UK construction companies had their best year in a decade for starting work on new homes in 2017 and the outlook for 2018 is positive. Housing completions in 2017 rose by 4% to 147,278, the highest number since 2008. UK Prime Minister Theresa May wants construction of new homes to rise to 300,000 units/ year to tackle a shortage of housing and make housing more affordable. By recent standards, 300,000 units per year is a very high number – the last time that many were completed in a year in UK was in the financial year 1969–70. It is not clear where the UK will find the labour it needs to build these homes. There are currently more than 350,000 fewer construction workers employed in the UK than there were in 2008 before the global recession hit. A substantial portion of the current construction labour force is foreign born – having mainly moved to Britain from eastern Europe. In a post-Brexit Britain, those labour market shortages will only become more pressing. This will open the gate for a higher usage of prefabricated off-site manufactured housing structures, which regularly require the usage of engineered wood products, such as LVL, I-Joists, glulam and openweb trusses.

The Scandinavian construction and civil engineering market appears to be levelling off. After three years of growth, a slowdown in construction output is expected in 2018 and 2019. The new housing starting in Finland, Sweden, Denmark and Norway combined is still a modest number compared to large EU construction markets such as France and Germany. However, Scandinavian countries offer a high potential for LVL, as they have traditionally focused on timber in housing construction (70% timber frame share from new housing starts).

This, combined with a harsh climate and the need for fast construction and labour savings, will continue to favour off-site manufacturing with LVL and glulam used as framing solutions.

THE GLOBAL LVL CONSUMPTION CONTINUES TO RISE.

LVL CONSUMPTION IN EUROPE

There has been a significant expansion of European LVL consumption over the past 10 years, as home and commercial builders increasingly adopt building systems that incorporate engineered timber. Consumption of LVL in Europe doubled from 65,000 m³ in 2000 to 125,000 m³ in 2004. Over the subsequent four years, LVL consumption increased by 11% annually, reaching 189,000 m³ in 2008.

In 2009 and 2010, volumes dropped to 184,520 m³ and then to 178,150 m³ because of the global financial crisis. However, it is notable that these drops were quite modest compared to the precipitous decline experienced in North America.

Since 2010, LVL consumption in Europe has risen consistently, averaging an annual growth rate of 11% over the past six years and reaching 373,450 m3 in 2017. (I-Joist flange consumption incl.)

The LVL consumption growth in Europe is supported by several factors: Increases in housing starts in key EU markets and the growth of the timberframe share of total EU residential and non-residential construction; Growth in demand for LVL flanges in I-joists versus solid timber flanges (in 2012, one of the largest European producers of I-joists, Steico, began using LVL flanges instead of solid timber flanges for its I-joist production); Growing trend toward the use of prefabricated components and modules in several key European construction markets, fostering greater demand for engineered timber; The entry of prominent new manufacturers, such as Pollmeier, Steico, and Stora Enso, has raised the profile of LVL as a viable solution for architects, engineers, and contractors.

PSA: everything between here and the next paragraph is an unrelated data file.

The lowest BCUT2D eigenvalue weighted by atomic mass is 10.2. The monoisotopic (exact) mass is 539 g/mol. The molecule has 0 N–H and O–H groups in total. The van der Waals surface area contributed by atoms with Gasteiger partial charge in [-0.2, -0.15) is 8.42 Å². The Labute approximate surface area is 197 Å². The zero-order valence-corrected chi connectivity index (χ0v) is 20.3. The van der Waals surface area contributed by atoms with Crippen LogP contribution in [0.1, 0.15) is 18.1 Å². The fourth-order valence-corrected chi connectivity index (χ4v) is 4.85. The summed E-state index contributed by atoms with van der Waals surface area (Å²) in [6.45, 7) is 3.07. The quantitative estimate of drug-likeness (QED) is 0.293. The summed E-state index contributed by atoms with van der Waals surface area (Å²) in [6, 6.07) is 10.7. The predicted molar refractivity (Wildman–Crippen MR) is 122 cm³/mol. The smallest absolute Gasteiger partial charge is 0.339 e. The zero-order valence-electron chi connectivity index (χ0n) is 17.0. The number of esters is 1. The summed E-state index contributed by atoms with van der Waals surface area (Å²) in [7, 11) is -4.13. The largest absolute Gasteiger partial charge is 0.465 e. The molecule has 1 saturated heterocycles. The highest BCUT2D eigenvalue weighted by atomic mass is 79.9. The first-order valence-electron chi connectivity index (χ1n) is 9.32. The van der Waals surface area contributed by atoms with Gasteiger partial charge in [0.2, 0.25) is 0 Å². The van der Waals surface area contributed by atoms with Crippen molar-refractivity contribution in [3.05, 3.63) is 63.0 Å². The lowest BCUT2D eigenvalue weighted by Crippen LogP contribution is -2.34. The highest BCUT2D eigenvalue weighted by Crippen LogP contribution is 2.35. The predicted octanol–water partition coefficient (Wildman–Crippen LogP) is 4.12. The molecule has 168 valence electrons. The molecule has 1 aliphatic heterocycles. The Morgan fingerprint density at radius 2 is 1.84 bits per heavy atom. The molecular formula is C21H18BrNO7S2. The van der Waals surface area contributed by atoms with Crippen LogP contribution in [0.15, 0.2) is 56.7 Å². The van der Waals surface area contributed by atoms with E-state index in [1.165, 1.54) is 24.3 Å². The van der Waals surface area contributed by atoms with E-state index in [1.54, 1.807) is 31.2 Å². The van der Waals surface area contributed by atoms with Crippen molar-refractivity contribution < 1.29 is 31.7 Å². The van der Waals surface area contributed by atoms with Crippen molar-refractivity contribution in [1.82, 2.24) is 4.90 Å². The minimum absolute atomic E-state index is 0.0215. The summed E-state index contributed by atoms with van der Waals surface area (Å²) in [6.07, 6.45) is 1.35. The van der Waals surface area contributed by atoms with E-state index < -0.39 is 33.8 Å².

The two largest LVL-consuming regions in Europe are Scandinavia and the UK, which together account for 54% of all LVL demand in Europe. While beams, rim board, headers, posts, and columns account for 98% of all LVL consumed in the Scandinavian region and only 2% is used in flanges for I-joists, in the UK on the other hand, due to an already well-developed I-joist market (the largest in Europe, with nearly 19 million lm consumed in 2017), this ratio is more balanced: 49% of all LVL consumed in UK is used in flanges for I-joists, and 51% in solid section applications.

Other important LVL markets in Europe include the DACH region (Germany, Austria, Switzerland), Poland, France & Benelux.

Over the next three years, LVL demand in Europe is forecasted to continue to grow with a projected average annual growth rate of 6%, reaching more than 440,000 m3 in 2020. This substantial LVL consumption increase will be supported by several key factors: Growing LVL usage rates and volumes, both as beams and headers, as well as I-Joist flanges; Builders’ needs to shorten building erection times, avoid costly equipment on site (e.g. cranes), reduce the cost of onsite labour, and eliminate callbacks; The trend toward slimmer wall cassettes, which can be realized with LVL ribs and panels in SIPs (structural insulated panels) allowing for increased living space, while achieving excellent heat exchange and acoustic properties.

The LVL markets across the globe are healthily positioned for sustainable growth.